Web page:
Friday, January 27, 2006

AG: How Long Should a Chapter Be?




Being an insecure writer, I like to surround myself with novels by other authors who do things the way I do. That way, I feel justified in the decisions I make. Writing a novel involves more than telling a story. There are big decisions to make right up front. Decisions like, “How Long Should a Chapter Be?”

I’m a facts and figures man so I conducted a purely subjective test. I grabbed a dozen novels by different writers from secular and Christian publishing then dutifully counted the chapters, compared them to number of pages, broke out Microsoft Excel, punched in the numbers, created a chart and ended up with this (hey, it’s easier than doing real writing):


Chapter Page Ratio Study
Author-- Title-- Chapters-- Total Pages-- Pages per Chapter
Robin Cook-- Marker-- 25-- 406-- 16.2
Jeffery Dever-- 12th Card--45-- 396-- 8.8
Brad Meltzer-- Zero Game-- 84-- 346-- 4.1
Johnathan Kellerman-- Rage-- 46-- 317-- 6.9
James Patterson-- 4th of July-- 146-- 344-- 2.4
Michael Connelly-- The Closer-- 44-- 403-- 9.2
Terri Blackstock-- Last Light-- 70-- 367-- 5.2
Clive Cussler--Black Wind-- 67-- 530-- 7.9
Frank Peretti --Monster-- 21-- 419--20.0
Jack Cavanaugh-- Dear Enemy-- 43-- 283-- 6.6
Dean Koontz-- The Taking-- 67-- 338-- 5.0
Brandilyn Collins-- Dead of Night-- 49-- 366-- 7.5
Average-- 58.9 chapters-- 376.3 pages -- 8.3 pages per chapter
Less that 10 pages per chap: 8
Greater than 10: 3


A quick survey reveals that the length of a fiction chapter should be exactly whatever the author wants it to be—no more; no less. James Patterson has taken the “cinematic style” to extremes: just 2.4 pages per “chapter”. That’s a lot of white space. There was a time when writers got paid by the word, but I’m left wondering if Mr. Patterson is paid by the column inch of white space. I’m not knocking Patterson. I don’t have exact numbers, but I’m pretty sure he sells a few more books than I do (exponentially). Still, 2.4 pages per chapter!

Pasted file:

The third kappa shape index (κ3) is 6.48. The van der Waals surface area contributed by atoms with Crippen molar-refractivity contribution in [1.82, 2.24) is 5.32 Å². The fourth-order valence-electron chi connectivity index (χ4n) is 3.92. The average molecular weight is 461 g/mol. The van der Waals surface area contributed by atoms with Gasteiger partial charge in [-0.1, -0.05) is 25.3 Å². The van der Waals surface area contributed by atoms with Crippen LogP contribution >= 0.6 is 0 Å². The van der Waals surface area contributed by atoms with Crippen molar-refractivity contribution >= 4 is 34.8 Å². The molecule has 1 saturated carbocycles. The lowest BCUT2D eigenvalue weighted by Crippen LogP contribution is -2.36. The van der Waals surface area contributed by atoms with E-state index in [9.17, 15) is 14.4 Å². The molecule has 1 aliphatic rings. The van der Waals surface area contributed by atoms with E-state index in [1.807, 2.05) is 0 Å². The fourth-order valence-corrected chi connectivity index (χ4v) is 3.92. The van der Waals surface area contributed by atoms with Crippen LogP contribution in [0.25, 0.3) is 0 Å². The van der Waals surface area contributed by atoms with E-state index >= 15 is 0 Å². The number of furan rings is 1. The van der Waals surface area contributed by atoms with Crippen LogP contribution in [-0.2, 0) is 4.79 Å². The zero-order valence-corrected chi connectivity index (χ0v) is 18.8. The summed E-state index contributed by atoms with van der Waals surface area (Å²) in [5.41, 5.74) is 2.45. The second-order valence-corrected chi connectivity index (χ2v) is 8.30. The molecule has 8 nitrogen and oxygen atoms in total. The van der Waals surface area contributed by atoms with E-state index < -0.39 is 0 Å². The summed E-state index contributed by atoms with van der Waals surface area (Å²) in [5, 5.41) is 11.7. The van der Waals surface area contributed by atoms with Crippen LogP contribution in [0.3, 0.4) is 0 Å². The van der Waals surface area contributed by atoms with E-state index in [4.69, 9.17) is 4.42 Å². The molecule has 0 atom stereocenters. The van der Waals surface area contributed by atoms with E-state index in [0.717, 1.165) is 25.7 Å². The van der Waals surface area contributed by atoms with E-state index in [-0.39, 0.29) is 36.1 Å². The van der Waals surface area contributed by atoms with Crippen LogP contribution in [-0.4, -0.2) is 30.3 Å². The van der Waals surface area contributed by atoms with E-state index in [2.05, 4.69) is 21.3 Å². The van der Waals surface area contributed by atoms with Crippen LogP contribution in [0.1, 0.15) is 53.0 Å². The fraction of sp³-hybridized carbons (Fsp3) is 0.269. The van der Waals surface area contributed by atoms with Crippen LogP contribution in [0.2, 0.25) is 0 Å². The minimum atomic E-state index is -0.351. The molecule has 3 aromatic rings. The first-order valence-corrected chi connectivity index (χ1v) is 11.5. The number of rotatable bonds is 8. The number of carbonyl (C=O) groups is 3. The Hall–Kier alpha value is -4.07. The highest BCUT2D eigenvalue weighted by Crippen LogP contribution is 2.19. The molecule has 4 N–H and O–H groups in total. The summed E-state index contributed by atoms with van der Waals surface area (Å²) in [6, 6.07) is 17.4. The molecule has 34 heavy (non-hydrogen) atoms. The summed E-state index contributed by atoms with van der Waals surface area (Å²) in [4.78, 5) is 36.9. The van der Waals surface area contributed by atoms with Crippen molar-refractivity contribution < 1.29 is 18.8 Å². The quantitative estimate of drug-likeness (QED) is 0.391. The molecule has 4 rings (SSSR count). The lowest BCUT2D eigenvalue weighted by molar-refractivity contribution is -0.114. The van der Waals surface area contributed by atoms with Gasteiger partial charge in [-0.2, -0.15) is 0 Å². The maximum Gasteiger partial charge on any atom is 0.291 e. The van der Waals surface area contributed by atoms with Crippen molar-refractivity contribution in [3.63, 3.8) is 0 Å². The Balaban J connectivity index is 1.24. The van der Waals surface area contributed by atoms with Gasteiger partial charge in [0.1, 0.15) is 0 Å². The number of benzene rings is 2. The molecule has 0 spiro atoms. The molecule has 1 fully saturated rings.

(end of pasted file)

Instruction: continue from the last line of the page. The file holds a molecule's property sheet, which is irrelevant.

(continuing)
On the flip side, Frank Peretti and Robin Cook stayed old school with 20 and 16.2 pages per chapter respectively. Nothing wrong with that. Interestingly, some authors (Koontz for example) will write a book with long chapters and then one with “chapterettes.”

The short chapters are more like scenes in a movie. Watch a contemporary film and the number of cuts, camera changes, scene changes is enormous. Even television commercials will often have twenty or more cuts in a thirty second spot.

In the last few decades we have seen the rise of sound bytes, music videos, and multi-storyline dramas. The other day I watched a CSI (I forget which flavor) episode that wove three unrelated story lines in a 60 minute program—reminiscent of Love American Style and Love Boat. And all television shows are broken into bite size segments meant to fill those annoying gaps between commercials.

So how long should a chapter be? Long enough to contribute to the unbroken telling of the story. If your plot works better with a James Patterson 3 page chapter approach (and a 146 chapter book), then so be it. If you prefer longer chapters and can still keep the readers attention, then that’s what you should write.